Fold in chocolate chips.

Place into a lined bread pan and bake for 60 minutes, or until a tooth pick comes out clean.

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Empty Your Jars-Plummy Chicken

From food-meat

Plum jam was an experiment for me. I used my blackstrap strawberry recipe, just swapping out the berries for whole, unpeeled plums. I thought I could use the jam as a plum sauce stand in.

From food-meat

What I ended up doing was modding (very slightly, I added a lot more sriracha and no extra garlic) this recipe. I’m going to need to can more plum jam.

From food-meat

-Splash of black or balsamic vinegar

-Sriracha, to taste (that means a lot of it for me, probably not so much for me)

-Splash soy sauce (optional)

-1/4 pint jar of plum jam

-Chicken breast

Finely slice chicken breast. In a bowl combine all of the sauce ingredients. Sauté chicken breast until almost cooked through, then add the sauce to the pan and let reduce down. Alternatively you can cook down the sauce in a separate pot and toss with cooked chicken.

Serve over rice.

Want to try it with strawberry? Strawberry sriracha chicken

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Hot Cocoa


There’s procrastination. And then there’s whatever it is that I do.

I was supposed to run this project last winter, when I started seeing homemade cocoa all over Pinterest. I love the idea of being able to make a thing whenever I want it instead of being dependent on whenever the store’s open (ignore the fact that Wegman’s is open 24 hours a day. Do you want to go to the grocery store at midnight for cocoa powder in the middle of lake effect snow?).

It wasn’t that it got pushed back because of other projects. It wasn’t even that I just never got around to it. Oh no, it was…lamer than that.

I kept refusing to buy powdered milk. Seriously, it took me a solid year to get around to buying powdered milk. The price tag on that stuff? Really. However, now that I have it, I’m not sure why I waited so long-and Mid keeps asking for me to make more cocoa.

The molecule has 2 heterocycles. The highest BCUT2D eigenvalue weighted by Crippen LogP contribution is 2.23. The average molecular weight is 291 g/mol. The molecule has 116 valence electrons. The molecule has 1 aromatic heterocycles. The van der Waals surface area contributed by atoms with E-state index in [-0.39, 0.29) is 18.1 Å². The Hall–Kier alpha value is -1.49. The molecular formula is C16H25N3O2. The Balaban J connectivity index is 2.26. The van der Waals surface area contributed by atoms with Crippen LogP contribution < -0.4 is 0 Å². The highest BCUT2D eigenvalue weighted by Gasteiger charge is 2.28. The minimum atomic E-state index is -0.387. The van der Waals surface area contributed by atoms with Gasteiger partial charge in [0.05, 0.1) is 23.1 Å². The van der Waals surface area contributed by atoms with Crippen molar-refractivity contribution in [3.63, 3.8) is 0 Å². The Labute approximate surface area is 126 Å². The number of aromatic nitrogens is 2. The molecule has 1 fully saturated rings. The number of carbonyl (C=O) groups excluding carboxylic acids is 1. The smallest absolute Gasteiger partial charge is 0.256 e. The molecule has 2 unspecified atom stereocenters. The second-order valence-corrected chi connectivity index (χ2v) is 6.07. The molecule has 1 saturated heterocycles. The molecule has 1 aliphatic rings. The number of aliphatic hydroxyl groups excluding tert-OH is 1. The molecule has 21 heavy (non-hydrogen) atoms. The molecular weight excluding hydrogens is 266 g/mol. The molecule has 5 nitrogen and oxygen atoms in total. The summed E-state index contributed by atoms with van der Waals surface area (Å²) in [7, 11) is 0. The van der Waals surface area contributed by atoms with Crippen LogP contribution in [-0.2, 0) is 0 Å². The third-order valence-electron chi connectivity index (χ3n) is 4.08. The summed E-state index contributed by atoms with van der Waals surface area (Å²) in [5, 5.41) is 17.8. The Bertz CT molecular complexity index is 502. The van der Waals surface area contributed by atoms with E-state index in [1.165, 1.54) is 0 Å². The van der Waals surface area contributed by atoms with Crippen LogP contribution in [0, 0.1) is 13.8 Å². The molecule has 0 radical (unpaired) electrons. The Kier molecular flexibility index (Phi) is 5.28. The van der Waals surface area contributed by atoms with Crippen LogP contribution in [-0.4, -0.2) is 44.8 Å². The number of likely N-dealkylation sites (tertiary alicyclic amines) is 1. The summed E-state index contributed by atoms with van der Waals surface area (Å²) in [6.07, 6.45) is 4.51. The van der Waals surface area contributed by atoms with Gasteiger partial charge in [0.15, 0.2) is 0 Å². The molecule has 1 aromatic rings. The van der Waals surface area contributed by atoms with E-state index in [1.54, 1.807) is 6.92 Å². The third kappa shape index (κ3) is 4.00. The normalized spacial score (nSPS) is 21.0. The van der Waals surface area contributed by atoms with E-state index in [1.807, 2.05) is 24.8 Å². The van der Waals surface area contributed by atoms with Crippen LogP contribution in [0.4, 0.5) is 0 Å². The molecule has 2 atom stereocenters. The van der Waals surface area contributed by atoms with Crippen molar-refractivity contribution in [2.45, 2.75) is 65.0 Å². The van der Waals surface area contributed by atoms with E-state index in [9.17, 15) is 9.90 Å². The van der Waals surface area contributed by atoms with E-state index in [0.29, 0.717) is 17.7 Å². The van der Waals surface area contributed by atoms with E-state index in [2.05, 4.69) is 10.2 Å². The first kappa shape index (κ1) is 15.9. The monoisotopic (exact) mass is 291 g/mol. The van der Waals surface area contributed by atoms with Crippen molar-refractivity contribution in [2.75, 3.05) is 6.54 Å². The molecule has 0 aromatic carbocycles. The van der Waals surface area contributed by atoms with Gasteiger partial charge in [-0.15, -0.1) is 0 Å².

Swap out the chocolate chips for different flavors to put your own spin on your cocoa. It would be cute in little jars with bows for gifts.

Original recipe here

3 cups powdered milk

2 cups powdered sugar

1 1/2 cup cocoa powder

1 1/2 cup mini chocolate chips (or peppermint chips, or peanut butter/chocolate chips…)

1/4 tea salt

Mix all in a large bowl. Store in a large jar; my batch was just slightly large than would fit in a quart jar. Mix into hot milk or water.

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Pinterest Made Me Do It-Mint Chocolate Syrup

Sometimes you just don’t want to spend cash on chocolate syrup, or you forgot to pick some up, or you just want some in the middle of the night. Sometimes you want to avoid the fillers in most brands of chocolate syrup, or you want a flavor you can’t get readily. Luckily, making it is a fairly fast and quite simple project.

Swap out the mint for another extract to customize the flavor, or leave it out entirely. You could use raw sugar if you wanted but I would stick with some form of granulated sugar. I’m afraid honey or another liquid sweetener would have too strong a taste and overwhelm your syrup.

Modded very slightly from this recipe from Is This My Real Life?.

1 1/2 cup water

1 1/2 cup sugar

1 cup baking cocoa

salt (couple shakes)

1 tsp vanilla

2 tsp mint extract, or to taste

In a saucepan over medium heat, add cocoa, sugar, salt, and water. Bring to a light simmer and pull from heat. Mix in the extracts and store in the fridge. This batch gave me about 3 cups, but output will depend on how far down you simmer your syrup. Simmer longer for a thicker syrup but be careful-if you simmer too long you’ll end up with the beginnings of hard candy. Also, don’t bring to a boil for the same reason.